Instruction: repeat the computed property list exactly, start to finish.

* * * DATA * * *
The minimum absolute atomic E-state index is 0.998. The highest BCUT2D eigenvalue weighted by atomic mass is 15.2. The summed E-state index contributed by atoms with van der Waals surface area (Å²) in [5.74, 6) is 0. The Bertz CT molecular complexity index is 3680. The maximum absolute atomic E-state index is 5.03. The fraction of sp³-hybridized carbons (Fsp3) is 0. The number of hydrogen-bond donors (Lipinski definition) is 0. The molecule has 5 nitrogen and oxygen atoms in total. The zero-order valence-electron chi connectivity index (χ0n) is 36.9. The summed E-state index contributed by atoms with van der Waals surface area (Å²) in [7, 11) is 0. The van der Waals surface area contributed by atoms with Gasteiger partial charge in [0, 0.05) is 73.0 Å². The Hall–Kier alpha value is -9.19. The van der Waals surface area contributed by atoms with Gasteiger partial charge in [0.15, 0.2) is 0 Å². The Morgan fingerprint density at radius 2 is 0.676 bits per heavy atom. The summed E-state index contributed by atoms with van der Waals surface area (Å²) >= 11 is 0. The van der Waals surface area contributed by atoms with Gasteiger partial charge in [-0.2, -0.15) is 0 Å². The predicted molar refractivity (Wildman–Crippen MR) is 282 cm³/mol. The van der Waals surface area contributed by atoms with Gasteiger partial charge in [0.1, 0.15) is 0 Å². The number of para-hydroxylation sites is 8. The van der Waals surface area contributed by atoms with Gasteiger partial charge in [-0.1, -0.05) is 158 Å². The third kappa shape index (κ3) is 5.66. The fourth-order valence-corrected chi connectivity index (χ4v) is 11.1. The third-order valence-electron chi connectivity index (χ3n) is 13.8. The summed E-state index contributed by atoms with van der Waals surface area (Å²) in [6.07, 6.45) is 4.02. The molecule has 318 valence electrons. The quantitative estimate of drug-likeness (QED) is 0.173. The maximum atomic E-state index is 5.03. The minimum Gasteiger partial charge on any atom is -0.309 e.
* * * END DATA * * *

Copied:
The minimum absolute atomic E-state index is 0.998. The highest BCUT2D eigenvalue weighted by atomic mass is 15.2. The summed E-state index contributed by atoms with van der Waals surface area (Å²) in [5.74, 6) is 0. The Bertz CT molecular complexity index is 3680. The maximum absolute atomic E-state index is 5.03. The fraction of sp³-hybridized carbons (Fsp3) is 0. The number of hydrogen-bond donors (Lipinski definition) is 0. The molecule has 5 nitrogen and oxygen atoms in total. The zero-order valence-electron chi connectivity index (χ0n) is 36.9. The summed E-state index contributed by atoms with van der Waals surface area (Å²) in [7, 11) is 0. The van der Waals surface area contributed by atoms with Gasteiger partial charge in [0, 0.05) is 73.0 Å². The Hall–Kier alpha value is -9.19. The van der Waals surface area contributed by atoms with Gasteiger partial charge in [0.15, 0.2) is 0 Å². The Morgan fingerprint density at radius 2 is 0.676 bits per heavy atom. The summed E-state index contributed by atoms with van der Waals surface area (Å²) >= 11 is 0. The van der Waals surface area contributed by atoms with Gasteiger partial charge in [-0.2, -0.15) is 0 Å². The predicted molar refractivity (Wildman–Crippen MR) is 282 cm³/mol. The van der Waals surface area contributed by atoms with Gasteiger partial charge in [0.1, 0.15) is 0 Å². The number of para-hydroxylation sites is 8. The van der Waals surface area contributed by atoms with Gasteiger partial charge in [-0.1, -0.05) is 158 Å². The third kappa shape index (κ3) is 5.66. The fourth-order valence-corrected chi connectivity index (χ4v) is 11.1. The third-order valence-electron chi connectivity index (χ3n) is 13.8. The summed E-state index contributed by atoms with van der Waals surface area (Å²) in [6.07, 6.45) is 4.02. The molecule has 318 valence electrons. The quantitative estimate of drug-likeness (QED) is 0.173. The maximum atomic E-state index is 5.03. The minimum Gasteiger partial charge on any atom is -0.309 e.